With only two writer conferences under my belt (Historical Novel Society Conference 2011, and Romantic Times Convention 2013), I am far from a veteran. But when I packed my bags for the 2013 Historical Novel Society Conference in St. Petersburg, Florida, I knew enough to anticipate a few things: 1) There would be much fun and very little sleep, and 2) What happens at the conference, stays at the conference.
Even with that last caveat, there was plenty of fun that’s printable. So here it is: HNS 2013, The Recap.
Just like Vegas, what happens at the conference stays at the conference. Mostly.
4:11 a.m. Having spent the previous week fussing over the two panels on which I’m speaking, and changing my mind yet again about which scene I would be trotting out for Diana Gabaldon’s ever-popular Saturday Night Sex Scene event, I’m packing LITERALLY at the last minute before my dawn airport shuttle arrives. I am not an efficient packer. I throw things into my suitcase with such random logic that my first thought on unpacking is always something along the lines of “Why did I pack a set of wind-chimes and an abacus, but no pants?” Hubby and Facebook friends proceed to mock me mercilessly.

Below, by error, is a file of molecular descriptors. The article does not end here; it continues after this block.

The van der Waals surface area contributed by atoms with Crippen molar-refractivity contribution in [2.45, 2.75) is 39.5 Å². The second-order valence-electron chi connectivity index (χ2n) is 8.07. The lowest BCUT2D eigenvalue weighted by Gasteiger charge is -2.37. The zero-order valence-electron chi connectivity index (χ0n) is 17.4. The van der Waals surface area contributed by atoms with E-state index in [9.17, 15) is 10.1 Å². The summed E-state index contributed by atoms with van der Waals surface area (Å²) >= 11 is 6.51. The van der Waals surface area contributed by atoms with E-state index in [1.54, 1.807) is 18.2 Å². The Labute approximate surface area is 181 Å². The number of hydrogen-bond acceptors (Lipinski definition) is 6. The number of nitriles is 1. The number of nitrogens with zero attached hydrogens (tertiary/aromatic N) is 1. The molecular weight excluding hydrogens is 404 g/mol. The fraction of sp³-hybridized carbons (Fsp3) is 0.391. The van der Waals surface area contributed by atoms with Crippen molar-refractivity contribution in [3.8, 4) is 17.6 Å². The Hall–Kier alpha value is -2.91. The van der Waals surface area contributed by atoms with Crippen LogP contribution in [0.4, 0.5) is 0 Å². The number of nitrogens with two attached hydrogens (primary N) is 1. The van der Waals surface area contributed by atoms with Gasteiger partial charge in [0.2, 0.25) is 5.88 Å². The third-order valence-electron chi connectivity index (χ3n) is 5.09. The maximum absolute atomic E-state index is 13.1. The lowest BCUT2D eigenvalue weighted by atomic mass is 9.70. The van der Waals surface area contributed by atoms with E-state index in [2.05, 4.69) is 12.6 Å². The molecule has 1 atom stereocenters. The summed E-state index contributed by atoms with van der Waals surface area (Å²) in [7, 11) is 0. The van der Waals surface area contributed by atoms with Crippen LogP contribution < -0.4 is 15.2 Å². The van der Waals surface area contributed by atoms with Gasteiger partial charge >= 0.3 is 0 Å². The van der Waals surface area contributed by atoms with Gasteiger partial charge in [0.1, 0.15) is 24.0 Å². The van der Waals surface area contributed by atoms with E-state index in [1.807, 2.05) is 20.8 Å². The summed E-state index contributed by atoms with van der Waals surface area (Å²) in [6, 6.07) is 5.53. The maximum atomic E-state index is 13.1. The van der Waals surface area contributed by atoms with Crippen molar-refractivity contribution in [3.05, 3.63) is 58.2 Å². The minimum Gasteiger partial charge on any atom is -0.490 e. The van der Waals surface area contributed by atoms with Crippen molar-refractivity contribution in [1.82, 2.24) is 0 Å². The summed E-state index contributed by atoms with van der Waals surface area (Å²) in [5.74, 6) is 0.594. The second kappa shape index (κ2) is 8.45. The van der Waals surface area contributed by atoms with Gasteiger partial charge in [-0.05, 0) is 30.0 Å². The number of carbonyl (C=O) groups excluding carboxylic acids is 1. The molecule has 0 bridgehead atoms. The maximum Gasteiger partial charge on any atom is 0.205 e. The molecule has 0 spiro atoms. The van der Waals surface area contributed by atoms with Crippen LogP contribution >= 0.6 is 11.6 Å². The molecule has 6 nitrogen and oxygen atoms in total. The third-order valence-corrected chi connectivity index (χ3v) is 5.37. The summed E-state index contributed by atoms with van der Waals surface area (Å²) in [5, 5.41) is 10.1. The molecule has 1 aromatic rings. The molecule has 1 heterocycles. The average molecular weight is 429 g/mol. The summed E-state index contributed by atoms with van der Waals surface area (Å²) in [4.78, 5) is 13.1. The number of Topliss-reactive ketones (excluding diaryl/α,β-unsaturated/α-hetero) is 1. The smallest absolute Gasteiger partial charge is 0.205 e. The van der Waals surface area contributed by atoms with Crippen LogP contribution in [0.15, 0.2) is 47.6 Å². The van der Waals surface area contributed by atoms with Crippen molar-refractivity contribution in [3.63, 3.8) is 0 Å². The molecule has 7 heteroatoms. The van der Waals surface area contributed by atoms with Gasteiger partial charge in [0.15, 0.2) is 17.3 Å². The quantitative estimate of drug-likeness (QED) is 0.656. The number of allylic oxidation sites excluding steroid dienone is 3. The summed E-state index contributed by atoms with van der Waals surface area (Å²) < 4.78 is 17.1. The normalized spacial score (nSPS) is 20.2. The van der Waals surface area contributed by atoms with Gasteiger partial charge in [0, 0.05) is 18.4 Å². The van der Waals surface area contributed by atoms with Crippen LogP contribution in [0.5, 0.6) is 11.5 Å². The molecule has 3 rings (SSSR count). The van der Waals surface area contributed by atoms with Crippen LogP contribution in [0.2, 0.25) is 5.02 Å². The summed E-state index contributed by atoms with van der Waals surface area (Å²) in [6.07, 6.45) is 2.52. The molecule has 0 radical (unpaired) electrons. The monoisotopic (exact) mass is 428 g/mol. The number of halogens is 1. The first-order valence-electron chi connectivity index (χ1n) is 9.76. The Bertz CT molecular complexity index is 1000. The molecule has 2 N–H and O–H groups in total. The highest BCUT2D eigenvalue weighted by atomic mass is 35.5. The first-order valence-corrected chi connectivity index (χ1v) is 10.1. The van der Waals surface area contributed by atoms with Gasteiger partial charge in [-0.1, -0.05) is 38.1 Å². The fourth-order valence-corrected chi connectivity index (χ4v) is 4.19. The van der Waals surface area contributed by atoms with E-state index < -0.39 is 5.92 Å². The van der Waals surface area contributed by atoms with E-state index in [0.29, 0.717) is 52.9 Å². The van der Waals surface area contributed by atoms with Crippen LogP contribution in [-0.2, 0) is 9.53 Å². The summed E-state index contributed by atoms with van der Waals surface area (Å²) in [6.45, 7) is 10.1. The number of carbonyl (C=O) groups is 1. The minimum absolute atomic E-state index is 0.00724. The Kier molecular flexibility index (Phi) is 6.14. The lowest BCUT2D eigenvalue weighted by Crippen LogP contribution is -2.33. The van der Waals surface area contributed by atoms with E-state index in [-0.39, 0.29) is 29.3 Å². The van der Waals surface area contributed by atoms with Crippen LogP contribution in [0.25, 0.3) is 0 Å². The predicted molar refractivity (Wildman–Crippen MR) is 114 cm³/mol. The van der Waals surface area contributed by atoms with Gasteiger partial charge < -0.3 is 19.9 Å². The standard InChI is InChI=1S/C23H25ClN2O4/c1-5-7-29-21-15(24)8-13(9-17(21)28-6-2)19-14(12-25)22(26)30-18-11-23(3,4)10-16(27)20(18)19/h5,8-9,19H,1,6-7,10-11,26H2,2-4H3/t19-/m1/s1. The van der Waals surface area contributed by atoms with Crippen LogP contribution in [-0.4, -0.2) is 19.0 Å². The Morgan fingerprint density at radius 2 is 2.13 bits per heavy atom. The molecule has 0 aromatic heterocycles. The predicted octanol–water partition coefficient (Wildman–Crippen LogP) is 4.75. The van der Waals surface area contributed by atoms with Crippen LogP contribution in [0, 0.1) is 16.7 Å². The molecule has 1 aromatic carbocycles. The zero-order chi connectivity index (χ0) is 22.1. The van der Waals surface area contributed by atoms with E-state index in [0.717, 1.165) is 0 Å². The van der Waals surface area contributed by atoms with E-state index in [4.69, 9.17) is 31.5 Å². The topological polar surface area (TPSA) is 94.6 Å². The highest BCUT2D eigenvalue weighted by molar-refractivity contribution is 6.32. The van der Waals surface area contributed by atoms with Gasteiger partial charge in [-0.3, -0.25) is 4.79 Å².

7:31 a.m. For Romantic Times I had Stephanie Dray as a traveling companion; this time around, Sophie Perinot. We mainline coffee and spend the flight yakking it up about our respective books-in-progress. The guy in our row keeps giving us weary glances: maybe he didn’t really feel like overhearing a complete run-down on the Divorce Satyrique and Suetonius’s Twelve Caesars before he’d even gotten his airline peanuts.
11:39 a.m. St. Petersburg, Florida! Good god, the humidity is even worse than Maryland; it’s like walking into a warm wet sponge. The hotel shuttle turns out to be picking up not just Sophie and myself, but Stephanie Dray, Kris Waldherr, and a number of other conference-goers. We debate proper classical names for Stephanie’s stuffed hippo, a gift from me. Don’t ask.